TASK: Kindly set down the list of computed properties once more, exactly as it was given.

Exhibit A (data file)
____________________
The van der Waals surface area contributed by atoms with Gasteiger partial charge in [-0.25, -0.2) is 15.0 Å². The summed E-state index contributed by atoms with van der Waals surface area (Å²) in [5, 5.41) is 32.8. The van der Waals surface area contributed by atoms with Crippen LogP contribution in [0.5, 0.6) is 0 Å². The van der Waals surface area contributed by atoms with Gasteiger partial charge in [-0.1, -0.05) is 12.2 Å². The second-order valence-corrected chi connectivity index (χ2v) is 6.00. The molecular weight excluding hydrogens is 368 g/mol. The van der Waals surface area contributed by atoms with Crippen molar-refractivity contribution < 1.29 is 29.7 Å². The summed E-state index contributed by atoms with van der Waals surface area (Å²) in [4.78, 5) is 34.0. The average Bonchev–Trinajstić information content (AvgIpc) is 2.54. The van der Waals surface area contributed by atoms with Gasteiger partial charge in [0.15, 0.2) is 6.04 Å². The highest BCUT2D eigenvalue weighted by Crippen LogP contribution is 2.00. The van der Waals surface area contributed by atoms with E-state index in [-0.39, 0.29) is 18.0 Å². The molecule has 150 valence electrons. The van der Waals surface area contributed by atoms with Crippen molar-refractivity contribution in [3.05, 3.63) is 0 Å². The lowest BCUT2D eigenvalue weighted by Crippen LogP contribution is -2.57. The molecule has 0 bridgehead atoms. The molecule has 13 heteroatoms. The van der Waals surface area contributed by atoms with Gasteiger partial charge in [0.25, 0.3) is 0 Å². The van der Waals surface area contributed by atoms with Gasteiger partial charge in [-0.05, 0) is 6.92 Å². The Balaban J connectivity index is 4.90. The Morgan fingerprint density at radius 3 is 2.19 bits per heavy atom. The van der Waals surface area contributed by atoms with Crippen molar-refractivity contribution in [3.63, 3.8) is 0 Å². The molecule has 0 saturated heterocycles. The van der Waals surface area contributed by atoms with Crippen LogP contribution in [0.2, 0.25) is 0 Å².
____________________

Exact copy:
The van der Waals surface area contributed by atoms with Gasteiger partial charge in [-0.25, -0.2) is 15.0 Å². The summed E-state index contributed by atoms with van der Waals surface area (Å²) in [5, 5.41) is 32.8. The van der Waals surface area contributed by atoms with Crippen LogP contribution in [0.5, 0.6) is 0 Å². The van der Waals surface area contributed by atoms with Gasteiger partial charge in [-0.1, -0.05) is 12.2 Å². The second-order valence-corrected chi connectivity index (χ2v) is 6.00. The molecular weight excluding hydrogens is 368 g/mol. The van der Waals surface area contributed by atoms with Crippen molar-refractivity contribution < 1.29 is 29.7 Å². The summed E-state index contributed by atoms with van der Waals surface area (Å²) in [4.78, 5) is 34.0. The average Bonchev–Trinajstić information content (AvgIpc) is 2.54. The van der Waals surface area contributed by atoms with Gasteiger partial charge in [0.15, 0.2) is 6.04 Å². The highest BCUT2D eigenvalue weighted by Crippen LogP contribution is 2.00. The van der Waals surface area contributed by atoms with E-state index in [-0.39, 0.29) is 18.0 Å². The molecule has 150 valence electrons. The van der Waals surface area contributed by atoms with Crippen molar-refractivity contribution in [3.05, 3.63) is 0 Å². The lowest BCUT2D eigenvalue weighted by Crippen LogP contribution is -2.57. The molecule has 0 bridgehead atoms. The molecule has 13 heteroatoms. The van der Waals surface area contributed by atoms with Gasteiger partial charge in [0.25, 0.3) is 0 Å². The van der Waals surface area contributed by atoms with Gasteiger partial charge in [-0.05, 0) is 6.92 Å². The Balaban J connectivity index is 4.90. The Morgan fingerprint density at radius 3 is 2.19 bits per heavy atom. The van der Waals surface area contributed by atoms with Crippen molar-refractivity contribution in [3.63, 3.8) is 0 Å². The molecule has 0 saturated heterocycles. The van der Waals surface area contributed by atoms with Crippen LogP contribution in [0.2, 0.25) is 0 Å².